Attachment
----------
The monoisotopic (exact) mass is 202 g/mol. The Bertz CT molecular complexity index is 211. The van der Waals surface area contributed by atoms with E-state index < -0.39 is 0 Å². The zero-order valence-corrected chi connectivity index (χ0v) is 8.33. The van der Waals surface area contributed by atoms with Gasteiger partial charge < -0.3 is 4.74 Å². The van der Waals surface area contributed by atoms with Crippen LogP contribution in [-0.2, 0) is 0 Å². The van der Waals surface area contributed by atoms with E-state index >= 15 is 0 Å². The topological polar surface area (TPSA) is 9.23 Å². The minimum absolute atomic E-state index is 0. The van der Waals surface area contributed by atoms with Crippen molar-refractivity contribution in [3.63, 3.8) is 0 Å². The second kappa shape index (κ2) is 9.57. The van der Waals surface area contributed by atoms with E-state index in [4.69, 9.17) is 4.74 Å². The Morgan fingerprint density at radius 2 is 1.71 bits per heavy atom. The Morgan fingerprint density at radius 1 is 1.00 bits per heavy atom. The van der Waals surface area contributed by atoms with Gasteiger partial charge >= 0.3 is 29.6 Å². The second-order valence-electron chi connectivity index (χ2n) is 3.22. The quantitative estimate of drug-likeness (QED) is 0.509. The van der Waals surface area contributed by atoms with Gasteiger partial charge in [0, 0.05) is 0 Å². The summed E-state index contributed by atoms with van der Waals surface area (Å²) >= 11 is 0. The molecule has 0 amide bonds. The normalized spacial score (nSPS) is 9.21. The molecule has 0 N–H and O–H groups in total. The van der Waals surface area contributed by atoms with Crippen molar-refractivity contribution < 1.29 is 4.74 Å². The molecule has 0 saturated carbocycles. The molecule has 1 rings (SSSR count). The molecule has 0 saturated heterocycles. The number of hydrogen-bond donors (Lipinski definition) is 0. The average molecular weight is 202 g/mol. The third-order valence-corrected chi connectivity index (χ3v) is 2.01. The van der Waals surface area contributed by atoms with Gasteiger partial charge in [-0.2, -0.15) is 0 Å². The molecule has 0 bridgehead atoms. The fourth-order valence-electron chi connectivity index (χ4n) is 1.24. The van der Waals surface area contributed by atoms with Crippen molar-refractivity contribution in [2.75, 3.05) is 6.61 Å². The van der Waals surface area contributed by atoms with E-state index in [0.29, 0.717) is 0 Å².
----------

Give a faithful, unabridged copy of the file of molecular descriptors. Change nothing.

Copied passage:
The monoisotopic (exact) mass is 202 g/mol. The Bertz CT molecular complexity index is 211. The van der Waals surface area contributed by atoms with E-state index < -0.39 is 0 Å². The zero-order valence-corrected chi connectivity index (χ0v) is 8.33. The van der Waals surface area contributed by atoms with Gasteiger partial charge < -0.3 is 4.74 Å². The van der Waals surface area contributed by atoms with Crippen LogP contribution in [-0.2, 0) is 0 Å². The van der Waals surface area contributed by atoms with E-state index >= 15 is 0 Å². The topological polar surface area (TPSA) is 9.23 Å². The minimum absolute atomic E-state index is 0. The van der Waals surface area contributed by atoms with Crippen molar-refractivity contribution in [3.63, 3.8) is 0 Å². The second kappa shape index (κ2) is 9.57. The van der Waals surface area contributed by atoms with E-state index in [4.69, 9.17) is 4.74 Å². The Morgan fingerprint density at radius 2 is 1.71 bits per heavy atom. The Morgan fingerprint density at radius 1 is 1.00 bits per heavy atom. The van der Waals surface area contributed by atoms with Gasteiger partial charge >= 0.3 is 29.6 Å². The second-order valence-electron chi connectivity index (χ2n) is 3.22. The quantitative estimate of drug-likeness (QED) is 0.509. The van der Waals surface area contributed by atoms with Gasteiger partial charge in [0, 0.05) is 0 Å². The summed E-state index contributed by atoms with van der Waals surface area (Å²) >= 11 is 0. The molecule has 0 amide bonds. The normalized spacial score (nSPS) is 9.21. The molecule has 0 N–H and O–H groups in total. The van der Waals surface area contributed by atoms with Crippen molar-refractivity contribution < 1.29 is 4.74 Å². The molecule has 0 saturated carbocycles. The molecule has 1 rings (SSSR count). The molecule has 0 saturated heterocycles. The number of hydrogen-bond donors (Lipinski definition) is 0. The average molecular weight is 202 g/mol. The third-order valence-corrected chi connectivity index (χ3v) is 2.01. The van der Waals surface area contributed by atoms with Gasteiger partial charge in [-0.2, -0.15) is 0 Å². The molecule has 0 bridgehead atoms. The fourth-order valence-electron chi connectivity index (χ4n) is 1.24. The van der Waals surface area contributed by atoms with Crippen molar-refractivity contribution in [2.75, 3.05) is 6.61 Å². The van der Waals surface area contributed by atoms with E-state index in [0.29, 0.717) is 0 Å².